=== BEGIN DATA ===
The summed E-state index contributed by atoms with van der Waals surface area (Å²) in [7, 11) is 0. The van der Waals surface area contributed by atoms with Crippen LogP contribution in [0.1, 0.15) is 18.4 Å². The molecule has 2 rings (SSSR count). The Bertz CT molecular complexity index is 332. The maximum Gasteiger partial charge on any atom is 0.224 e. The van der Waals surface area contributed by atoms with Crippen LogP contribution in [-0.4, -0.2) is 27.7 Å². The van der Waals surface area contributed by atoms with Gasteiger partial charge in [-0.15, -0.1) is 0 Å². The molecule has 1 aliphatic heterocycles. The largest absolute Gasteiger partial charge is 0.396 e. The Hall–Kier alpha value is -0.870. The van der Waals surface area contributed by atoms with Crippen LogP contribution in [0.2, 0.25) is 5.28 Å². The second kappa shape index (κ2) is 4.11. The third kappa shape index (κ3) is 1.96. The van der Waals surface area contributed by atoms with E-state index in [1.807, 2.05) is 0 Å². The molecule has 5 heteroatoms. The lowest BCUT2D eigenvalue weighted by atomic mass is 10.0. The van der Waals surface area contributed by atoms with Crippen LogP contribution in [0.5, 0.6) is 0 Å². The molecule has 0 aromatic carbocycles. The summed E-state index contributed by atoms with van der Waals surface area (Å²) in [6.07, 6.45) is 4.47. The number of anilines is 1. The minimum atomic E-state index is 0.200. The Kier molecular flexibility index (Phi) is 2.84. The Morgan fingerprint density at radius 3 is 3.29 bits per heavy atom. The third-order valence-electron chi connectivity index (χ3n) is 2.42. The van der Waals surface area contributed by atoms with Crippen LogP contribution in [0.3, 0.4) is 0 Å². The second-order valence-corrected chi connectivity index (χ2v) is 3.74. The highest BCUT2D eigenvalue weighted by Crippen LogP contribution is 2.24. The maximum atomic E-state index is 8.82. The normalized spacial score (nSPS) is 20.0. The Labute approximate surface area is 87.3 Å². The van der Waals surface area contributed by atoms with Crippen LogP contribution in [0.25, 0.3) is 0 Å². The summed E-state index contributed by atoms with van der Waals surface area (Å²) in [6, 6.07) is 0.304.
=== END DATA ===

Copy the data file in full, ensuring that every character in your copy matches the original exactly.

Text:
The summed E-state index contributed by atoms with van der Waals surface area (Å²) in [7, 11) is 0. The van der Waals surface area contributed by atoms with Crippen LogP contribution in [0.1, 0.15) is 18.4 Å². The molecule has 2 rings (SSSR count). The Bertz CT molecular complexity index is 332. The maximum Gasteiger partial charge on any atom is 0.224 e. The van der Waals surface area contributed by atoms with Crippen LogP contribution in [-0.4, -0.2) is 27.7 Å². The van der Waals surface area contributed by atoms with Gasteiger partial charge in [-0.15, -0.1) is 0 Å². The molecule has 1 aliphatic heterocycles. The largest absolute Gasteiger partial charge is 0.396 e. The Hall–Kier alpha value is -0.870. The van der Waals surface area contributed by atoms with Crippen LogP contribution in [0.2, 0.25) is 5.28 Å². The second kappa shape index (κ2) is 4.11. The third kappa shape index (κ3) is 1.96. The van der Waals surface area contributed by atoms with E-state index in [1.807, 2.05) is 0 Å². The molecule has 5 heteroatoms. The lowest BCUT2D eigenvalue weighted by atomic mass is 10.0. The van der Waals surface area contributed by atoms with Crippen LogP contribution in [0.5, 0.6) is 0 Å². The molecule has 0 aromatic carbocycles. The summed E-state index contributed by atoms with van der Waals surface area (Å²) in [6.07, 6.45) is 4.47. The number of anilines is 1. The minimum atomic E-state index is 0.200. The Kier molecular flexibility index (Phi) is 2.84. The Morgan fingerprint density at radius 3 is 3.29 bits per heavy atom. The third-order valence-electron chi connectivity index (χ3n) is 2.42. The van der Waals surface area contributed by atoms with Crippen LogP contribution in [0.3, 0.4) is 0 Å². The second-order valence-corrected chi connectivity index (χ2v) is 3.74. The highest BCUT2D eigenvalue weighted by Crippen LogP contribution is 2.24. The maximum atomic E-state index is 8.82. The normalized spacial score (nSPS) is 20.0. The Labute approximate surface area is 87.3 Å². The van der Waals surface area contributed by atoms with Crippen LogP contribution in [0.25, 0.3) is 0 Å². The summed E-state index contributed by atoms with van der Waals surface area (Å²) in [6, 6.07) is 0.304.